Love Labor's Lost

volumes of mis-adventures

May 8, 2014

I’d like to say I heard his spirit in the wind. I’d like to say his essence was with us as we stood beside his grave site. I’d even like to say, the day embodied May 1, 2012, in a meaningful way, but it was, for all intents and purposes, another spring day. The grass was fairly green, the trees were filling-in with abundant and luscious foliage, and life, seemingly, went on its merry way; however, for us—my mom, dad, and grandmother—we were in a state of pause. A moment where everything slows down, and seemingly freezes, just for you—what you need to think about, the moment you need to embrace, the memories you need to conjure—to make his existence as real as possible.

At my grandfather’s funeral two years ago, I barely cried. I had moments when it seemed like sunscreen seeped into my eye, a tear welted within, and like a single droplet of rain rolling down a window pane it crawled down my face, and then it vanished in the sunlight. The day before his passing, at the hospital, driving my grandmother back to her apartment, driving home, and in my bed, I couldn’t find a wrench to turn my tear duct valve off. Last year, I cried all week before his yitzkor date, the day of remembrance. My eyes swelled throughout the evening service I attended; I was lost in my emotion. My grandfather and I didn’t have a close relationship, but I was keenly aware of his presence, bolstered and prominent, within our family. He was the patriarch—a strong, proud, and stoic Russian-Jewish immigrant, and the catalyst for so many of our family’s successes. He was bold, loved life, understood hardship, respected the streets, and protected and provided for the people he loved. My grandfather never learned English, probably out of pride, and he only left Odessa because my grandmother wouldn’t live there without us, after my parents decided the anti-semitism and opportunities were too much and too little, respectively.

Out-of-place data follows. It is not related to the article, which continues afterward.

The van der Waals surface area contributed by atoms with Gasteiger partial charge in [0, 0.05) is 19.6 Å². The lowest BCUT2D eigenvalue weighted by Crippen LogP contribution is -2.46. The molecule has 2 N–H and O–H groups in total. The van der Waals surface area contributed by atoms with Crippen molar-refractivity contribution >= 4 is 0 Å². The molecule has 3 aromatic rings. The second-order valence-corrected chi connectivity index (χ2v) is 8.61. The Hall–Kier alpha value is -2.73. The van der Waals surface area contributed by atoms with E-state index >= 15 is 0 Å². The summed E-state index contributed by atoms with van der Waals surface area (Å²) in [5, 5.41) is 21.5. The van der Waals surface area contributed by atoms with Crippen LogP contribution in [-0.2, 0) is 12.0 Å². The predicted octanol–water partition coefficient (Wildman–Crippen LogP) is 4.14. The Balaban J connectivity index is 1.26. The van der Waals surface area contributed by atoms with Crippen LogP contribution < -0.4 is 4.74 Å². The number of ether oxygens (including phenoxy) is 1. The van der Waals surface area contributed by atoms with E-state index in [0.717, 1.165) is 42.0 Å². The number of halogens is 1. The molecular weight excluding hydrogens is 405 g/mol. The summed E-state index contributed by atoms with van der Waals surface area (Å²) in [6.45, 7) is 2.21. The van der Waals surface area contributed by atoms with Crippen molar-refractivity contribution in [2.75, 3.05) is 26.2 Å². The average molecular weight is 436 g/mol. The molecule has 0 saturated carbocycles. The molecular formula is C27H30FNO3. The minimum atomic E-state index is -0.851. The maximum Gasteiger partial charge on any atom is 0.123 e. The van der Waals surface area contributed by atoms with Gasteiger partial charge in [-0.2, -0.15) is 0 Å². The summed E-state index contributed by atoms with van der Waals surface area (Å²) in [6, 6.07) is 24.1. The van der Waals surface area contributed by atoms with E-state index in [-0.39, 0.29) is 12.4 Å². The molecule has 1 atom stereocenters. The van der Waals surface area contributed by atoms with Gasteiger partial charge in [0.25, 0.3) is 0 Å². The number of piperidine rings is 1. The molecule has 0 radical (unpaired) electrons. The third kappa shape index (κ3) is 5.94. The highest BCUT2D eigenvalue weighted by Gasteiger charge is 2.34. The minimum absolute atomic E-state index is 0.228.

May 8th, 2014 was a beautifully hot and windy day. It was my grandfather’s yitzkor. As we drove to the cemetery I recalled his funeral, I recalled asking my brother to drive my car, I recalled carrying the coffin, I recalled refusing to shovel dirt, I recalled my Aunt’s inappropriate friends, I recalled the sun, and the quiet, and the perfect May day with a pungent bitterness. Now, walking to his grave site, the wind gusted with purpose, only tapered by the warmth of the summer sun. As a plane flew over head, and then a while later a helicopter, right before the longest train scrawled across the background, it became overwhelming apparent, life goes on. The world unfroze. My mom was telling my dad to stop with the candles, it was too windy, my grandmother seemed to be curled up trying to escape the moment, my dad was clinging to his task, and the birds were conversing with vigor. I read the Mourner’s Kaddish prayer, and then for a second the world stopped again, the wind subsided, the bird’s stopped chirping and for a second, I thought he knew.

Our lives are made up of fleeting moments, but when you need them, and more importantly want them, you can create an extra long moment—a memory capturing more color, more vibrancy, and more weight—those moments illuminate the path we’ve taken.

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